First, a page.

Mia Ridge and John McGoldrick in front of a banner on display at Leeds City Museum

Study Day: Living with Machines


02 December 2022

10:00 am - 4:00 pm

Venue Leeds City Museum

FREE – online event

The Living with Machines exhibition is a collaboration between Leeds Museums and Galleries, the British Library, and the Living with Machines research project. This study day is a unique opportunity to hear experts in the field illuminate key themes from the exhibition and learn how exhibition co-curators found stories and objects to represent research work in AI and digital history.

This study day is online via Zoom so that you can attend from anywhere. A link will be sent out with your e-ticket for the event.

Confirmed speakers:

Dr Emma Griffin, Professor of Modern British History, University of East Anglia

Emma is the author of several books on the industrial revolution and the history of women and family in Victorian Britain. She is also the editor of the Historical Journal, and the President of the Royal Historical Society.

Dr Gillian Cookson, Honorary Research Fellow, University of Leeds

Gill is a specialist in the 18th and 19th-century history of mechanical engineering and textiles and industrial communities in northern England. She has written several books including The Age of Machinery: Engineering the Industrial Revolution, 1770–1850, and will speak on the subject of her next book, early machinery made in Leeds.

Dr Daniel Blackie, Senior Research Fellow, Tampere University, Finland

Daniel Blackie is a disability historian and author (with David Turner) of Disability in the Industrial Revolution. He has worked on numerous public history initiatives aimed at raising awareness of disability history, including the award-winning ‘From Pithead to Sickbed and Beyond’ exhibition at the National Waterfront Museum, Wales, and the ‘Silent History of Disability’ project in Finland.

Dr David Turner

David Turner is a social and cultural historian, with expertise in disability, medicine, gender and the body. He is the author of Disability in Eighteenth-Century England: Imagining Physical Impairment, which won the Disability History Association Outstanding Publication Award, and Disability in the Industrial Revolution, co-authored with Daniel Blackie. He was Co-Director of Disability and Industrial Society: a Comparative Cultural History of British Coalfields 1780-1948. His current research explores the history of disabled people’s political activism in Britain since the eighteenth century. He is also a member of the Awen Institute, a £3.8 million project funded by the Wales European Funding Office, where he leads research on older and disabled people’s access to the arts and heritage.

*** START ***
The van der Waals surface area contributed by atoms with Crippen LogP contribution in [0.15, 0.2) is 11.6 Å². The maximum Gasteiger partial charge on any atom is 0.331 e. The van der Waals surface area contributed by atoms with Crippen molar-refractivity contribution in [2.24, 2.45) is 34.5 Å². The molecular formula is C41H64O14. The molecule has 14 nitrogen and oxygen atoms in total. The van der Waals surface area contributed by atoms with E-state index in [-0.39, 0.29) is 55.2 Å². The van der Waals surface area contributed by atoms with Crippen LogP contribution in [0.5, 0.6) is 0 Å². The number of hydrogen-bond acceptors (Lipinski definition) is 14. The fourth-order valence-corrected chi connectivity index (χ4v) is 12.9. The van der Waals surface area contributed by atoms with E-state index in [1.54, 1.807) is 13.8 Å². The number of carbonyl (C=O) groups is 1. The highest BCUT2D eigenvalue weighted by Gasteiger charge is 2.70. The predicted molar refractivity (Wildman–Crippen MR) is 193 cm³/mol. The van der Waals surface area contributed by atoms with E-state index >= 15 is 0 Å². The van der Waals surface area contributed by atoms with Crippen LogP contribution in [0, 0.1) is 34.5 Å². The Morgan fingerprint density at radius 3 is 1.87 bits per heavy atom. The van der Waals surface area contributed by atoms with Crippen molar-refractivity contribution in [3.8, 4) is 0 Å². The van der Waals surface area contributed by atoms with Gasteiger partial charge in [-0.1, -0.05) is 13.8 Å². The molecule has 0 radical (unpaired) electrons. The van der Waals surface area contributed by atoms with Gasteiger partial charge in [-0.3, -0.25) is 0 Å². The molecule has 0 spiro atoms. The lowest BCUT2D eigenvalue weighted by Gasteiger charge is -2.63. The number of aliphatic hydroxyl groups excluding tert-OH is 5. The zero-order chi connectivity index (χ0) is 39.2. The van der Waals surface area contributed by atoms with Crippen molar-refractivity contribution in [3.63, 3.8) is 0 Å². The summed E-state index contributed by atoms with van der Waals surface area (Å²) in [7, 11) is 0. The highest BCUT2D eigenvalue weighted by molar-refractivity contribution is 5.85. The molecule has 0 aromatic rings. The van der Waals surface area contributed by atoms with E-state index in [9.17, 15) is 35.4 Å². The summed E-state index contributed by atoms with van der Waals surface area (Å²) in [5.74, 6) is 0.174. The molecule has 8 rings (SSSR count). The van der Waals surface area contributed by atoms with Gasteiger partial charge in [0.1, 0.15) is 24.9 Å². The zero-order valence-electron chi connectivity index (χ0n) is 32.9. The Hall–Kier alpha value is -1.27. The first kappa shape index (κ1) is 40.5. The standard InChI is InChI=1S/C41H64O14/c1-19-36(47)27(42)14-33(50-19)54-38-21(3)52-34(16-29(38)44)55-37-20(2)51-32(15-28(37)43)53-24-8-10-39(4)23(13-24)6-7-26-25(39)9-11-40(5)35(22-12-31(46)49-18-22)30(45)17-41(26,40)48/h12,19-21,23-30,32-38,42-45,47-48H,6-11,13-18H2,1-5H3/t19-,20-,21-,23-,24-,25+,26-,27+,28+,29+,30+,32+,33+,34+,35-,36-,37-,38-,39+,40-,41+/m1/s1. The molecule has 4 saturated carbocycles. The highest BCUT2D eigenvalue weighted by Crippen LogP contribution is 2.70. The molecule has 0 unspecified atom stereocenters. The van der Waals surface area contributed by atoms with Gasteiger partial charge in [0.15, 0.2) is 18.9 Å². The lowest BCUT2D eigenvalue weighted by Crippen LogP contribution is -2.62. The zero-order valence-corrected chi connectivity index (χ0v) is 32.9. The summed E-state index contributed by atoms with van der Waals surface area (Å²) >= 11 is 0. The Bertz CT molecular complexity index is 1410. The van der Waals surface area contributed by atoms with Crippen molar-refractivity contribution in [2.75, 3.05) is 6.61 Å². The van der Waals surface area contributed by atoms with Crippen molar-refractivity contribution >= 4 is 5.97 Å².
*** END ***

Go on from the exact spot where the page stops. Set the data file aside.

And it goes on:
Kitty Ross, Curator of Leeds History and Social History, Leeds Museums and Galleries

Kitty will explore what workers did in their free time, outside the factory walls.

Dr Mia Ridge, Digital Curator, British Library

Mia will discuss how the exhibition draws on themes from data science and digital history research on the Living with Machines project, and how online volunteers shaped the exhibition through crowdsourcing projects

John McGoldrick, Curator of Industrial History, Leeds Museums and Galleries

John will Join Mia in a Q & A session centring on the Living with Machines exhibition. The pair will discuss the how they transformed the Living with machines data science project, into a physical museum at Leeds City Museum.


10am: Welcome

10.15 – 11.15am: Living with Machines, project to exhibition Q and A – John McGoldrick and Mia Ridge

11.15 – 11.30am: Break

11.30am – 12.30pm: Disability, work, and activism in the Industrial Revolution – Daniel Blackie and David Turner

12.30 – 1.15pm: Lunch break

1.15 – 2.15pm: Working class lives and social history of industrialisation – Emma Griffin

2.15 – 3.15pm: Some Myths of Mechanization, and How Machine-Making came to Leeds – Gillian Cookson

3.15 – 3.30pm: Break

3.30 – 4.30pm: Free time during the Industrial Revolution – Kitty Ross

This event is linked to the current special exhibition in partnership with the British LibraryLiving with Machines: human stories from the industrial age.

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